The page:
Dear Intern/New Hire: How to Be an Effective New Person
Dear intern/new hire,
Welcome! I’m sure you are excited about your new position and can’t wait to meet your team. First, let’s address some common fears that new people have and make sure we’re all on the same page here. As an intern or new hire, it’s likely that you will be the least experienced and youngest member of your team. Perhaps you have never worked on a team with other people before. And maybe you don’t have any experience with the technology your project is using.
This is normal.
The sooner you are honest with yourself about that, the sooner you’ll cease to be a new person.
After all, that’s the goal of every new person, isn’t it? To stop being a new person and become an integrated team member.
I’d like to give you a couple of tips as you start your journey. You see..
What I have is a very particular set of skills. Skills I have acquired over a very long career of constantly being the “new person” at SEP. (Ask me about my 5 internships and my first 4 projects in 6 months!).
So let’s talk about a couple of questions that new people commonly ask:
“What does SEP expect of me?”
There are two answers to that question.
First, we expect you to learn. Everyone on your team has successfully transitioned from a new person to an integrated team member. This makes them all valuable resources to you! Don’t be afraid to ask them questions!
Second, as far as what we expect out of you as a developer, do your best! Pair when you can and don’t be afraid to ask for help. You aren’t supposed to be able to tackle difficult tasks right away all on your own.
“But what does my team expect of me as a team member?”
You may be wondering what the difference between this question and the last one is. To be honest, this isn’t a “commonly asked” question, but I think it’s an important one. I recently read the book, Peopleware. The main premise of the book is that software is primarily a people problem rather than a technical problem. As it turns out, working with other people effectively is hard. One of the biggest ways that a new developer can make a difference is by being an effective team member.
Every time I interned at SEP, I was always put on a team where I was the only new person. This meant that the way I was going to make an impact on my team was not with my exceptional technical prowess. That area is where I would focus on learning and practicing. The area that I could make a difference in was the team dynamic.
As the youngest, least experienced person on a team, it can be easy to feel like you just aren’t very helpful to the team. Everyone else can do things faster and better than you can. But that doesn’t mean you can’t be an essential part of the team.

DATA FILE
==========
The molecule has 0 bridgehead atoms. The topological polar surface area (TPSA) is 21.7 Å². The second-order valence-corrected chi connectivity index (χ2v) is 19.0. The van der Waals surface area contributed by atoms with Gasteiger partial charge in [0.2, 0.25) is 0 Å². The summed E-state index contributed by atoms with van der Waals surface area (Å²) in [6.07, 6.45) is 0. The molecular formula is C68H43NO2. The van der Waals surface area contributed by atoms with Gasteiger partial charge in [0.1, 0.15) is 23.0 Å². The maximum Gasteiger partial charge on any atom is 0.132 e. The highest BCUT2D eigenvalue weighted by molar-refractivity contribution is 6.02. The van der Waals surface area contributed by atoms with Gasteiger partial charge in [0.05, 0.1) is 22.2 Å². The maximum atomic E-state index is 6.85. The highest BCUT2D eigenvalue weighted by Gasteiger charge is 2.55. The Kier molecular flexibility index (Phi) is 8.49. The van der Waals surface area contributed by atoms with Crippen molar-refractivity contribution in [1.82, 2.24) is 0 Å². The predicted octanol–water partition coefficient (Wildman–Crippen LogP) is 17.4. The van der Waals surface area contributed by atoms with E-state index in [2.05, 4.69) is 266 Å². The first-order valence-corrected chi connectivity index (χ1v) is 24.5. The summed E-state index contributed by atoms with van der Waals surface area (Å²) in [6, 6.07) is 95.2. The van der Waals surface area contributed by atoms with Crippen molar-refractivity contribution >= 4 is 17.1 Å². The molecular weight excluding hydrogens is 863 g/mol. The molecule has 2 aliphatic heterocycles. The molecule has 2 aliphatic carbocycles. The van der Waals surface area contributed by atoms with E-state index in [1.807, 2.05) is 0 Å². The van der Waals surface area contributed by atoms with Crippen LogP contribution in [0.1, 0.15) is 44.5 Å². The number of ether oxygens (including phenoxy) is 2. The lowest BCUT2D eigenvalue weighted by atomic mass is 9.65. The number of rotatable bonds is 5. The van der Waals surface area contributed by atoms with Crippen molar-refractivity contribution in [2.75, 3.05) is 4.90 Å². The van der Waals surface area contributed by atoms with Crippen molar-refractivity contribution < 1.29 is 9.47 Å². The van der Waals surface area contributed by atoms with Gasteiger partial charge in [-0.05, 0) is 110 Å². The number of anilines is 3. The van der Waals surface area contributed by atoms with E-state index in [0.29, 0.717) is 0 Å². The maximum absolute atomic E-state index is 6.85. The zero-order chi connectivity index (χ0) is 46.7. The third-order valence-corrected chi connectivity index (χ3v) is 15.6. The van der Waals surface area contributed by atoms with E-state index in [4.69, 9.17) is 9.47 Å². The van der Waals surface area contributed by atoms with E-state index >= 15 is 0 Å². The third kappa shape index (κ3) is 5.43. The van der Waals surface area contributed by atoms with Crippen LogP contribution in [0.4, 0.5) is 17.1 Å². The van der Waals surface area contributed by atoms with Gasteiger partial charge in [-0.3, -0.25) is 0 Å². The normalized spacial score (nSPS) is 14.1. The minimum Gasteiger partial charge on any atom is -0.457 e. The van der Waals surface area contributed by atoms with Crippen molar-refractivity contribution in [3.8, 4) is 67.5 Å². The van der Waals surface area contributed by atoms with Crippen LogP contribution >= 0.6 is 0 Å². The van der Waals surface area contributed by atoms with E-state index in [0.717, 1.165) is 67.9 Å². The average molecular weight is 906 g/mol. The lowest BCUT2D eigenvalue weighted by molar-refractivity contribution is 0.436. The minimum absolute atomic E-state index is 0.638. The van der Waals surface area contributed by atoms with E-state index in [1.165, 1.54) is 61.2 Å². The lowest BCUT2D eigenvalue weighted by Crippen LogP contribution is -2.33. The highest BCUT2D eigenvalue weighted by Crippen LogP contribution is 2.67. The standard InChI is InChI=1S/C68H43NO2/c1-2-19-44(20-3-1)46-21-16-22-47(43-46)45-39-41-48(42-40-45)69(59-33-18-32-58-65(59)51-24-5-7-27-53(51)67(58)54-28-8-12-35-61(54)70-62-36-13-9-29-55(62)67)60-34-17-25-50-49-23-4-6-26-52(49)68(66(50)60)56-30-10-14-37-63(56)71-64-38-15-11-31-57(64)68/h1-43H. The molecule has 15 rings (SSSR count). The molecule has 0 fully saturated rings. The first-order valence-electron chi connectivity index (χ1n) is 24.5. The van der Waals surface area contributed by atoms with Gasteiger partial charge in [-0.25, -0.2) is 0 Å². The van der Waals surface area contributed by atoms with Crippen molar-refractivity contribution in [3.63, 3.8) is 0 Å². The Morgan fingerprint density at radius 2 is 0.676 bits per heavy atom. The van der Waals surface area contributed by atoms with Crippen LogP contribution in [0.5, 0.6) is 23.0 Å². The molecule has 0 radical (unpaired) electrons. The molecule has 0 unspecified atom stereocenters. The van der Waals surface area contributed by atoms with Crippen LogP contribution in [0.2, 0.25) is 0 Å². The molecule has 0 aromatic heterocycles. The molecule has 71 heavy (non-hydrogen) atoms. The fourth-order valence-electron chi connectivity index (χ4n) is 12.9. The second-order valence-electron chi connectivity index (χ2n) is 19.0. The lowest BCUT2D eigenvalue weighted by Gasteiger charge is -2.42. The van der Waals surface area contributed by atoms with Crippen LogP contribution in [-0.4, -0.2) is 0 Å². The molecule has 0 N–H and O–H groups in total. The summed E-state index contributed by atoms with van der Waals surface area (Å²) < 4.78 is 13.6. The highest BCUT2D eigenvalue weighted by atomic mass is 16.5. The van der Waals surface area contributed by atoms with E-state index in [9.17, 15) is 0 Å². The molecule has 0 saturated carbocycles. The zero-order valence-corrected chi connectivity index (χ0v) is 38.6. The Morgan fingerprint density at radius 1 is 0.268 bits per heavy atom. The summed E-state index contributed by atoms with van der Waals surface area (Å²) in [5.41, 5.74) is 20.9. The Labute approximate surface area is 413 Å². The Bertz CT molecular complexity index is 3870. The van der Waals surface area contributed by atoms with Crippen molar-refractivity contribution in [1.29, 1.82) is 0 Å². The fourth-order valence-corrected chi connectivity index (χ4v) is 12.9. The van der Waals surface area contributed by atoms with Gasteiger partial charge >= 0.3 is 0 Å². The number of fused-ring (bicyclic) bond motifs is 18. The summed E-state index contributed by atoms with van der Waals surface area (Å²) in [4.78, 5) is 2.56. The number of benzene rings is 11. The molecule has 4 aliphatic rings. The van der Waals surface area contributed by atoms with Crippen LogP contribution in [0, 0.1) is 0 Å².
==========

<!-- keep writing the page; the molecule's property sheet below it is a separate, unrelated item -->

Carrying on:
“We are too young to realize that certain things are impossible… So we will do them anyway.” -William Wilberforce
It’s not uncommon for a parent to learn something from their kids. That’s because kids have a different way of looking at things than adults do. As you get more experienced (in software development or in life), it’s easy to get used to seeing things from your own point of view and stop asking some questions that you answered long ago. As the new member of the team, your job is to not be afraid of the impossible and to ask questions that challenge assumptions. Why do we show throw this error when the user hits submit instead of when erroring when they originally provided an incorrect email address? Why don’t we pair with our designers on relevant tasks? With more people on the team, does our current format for daily standup still make sense? These variable names are hard to keep straight in my head, can we name them more explicitly to increase readability? Be bold, but teachable. You might just find that your team is doing things a certain way because no one thought to do it a different way.
The other way that I have found to make a difference as a team member is simply by doing your best to help team morale. If you’re young and energetic, then be young and energetic! If you like to doodle, liven up your team’s work space with sticky-note drawings. If you live close to a donut shop, I have yet to find a team that doesn’t appreciate food. Make some jokes, be eager to learn, laugh a little, and ask people about themselves. You’ll find that it will not only help the team, but it will help you enjoy what you do as well.
I like to feel important, and I think most people share that desire. So instead of being anxious about not always being able to contribute meaningfully as a developer, realize that time will help you as a developer and find ways to contribute meaningfully as a team member. But most importantly, once you are an experienced developer, don’t lose the mentality of the young, inexperienced intern/new hire.
Always be bold. Always be teachable.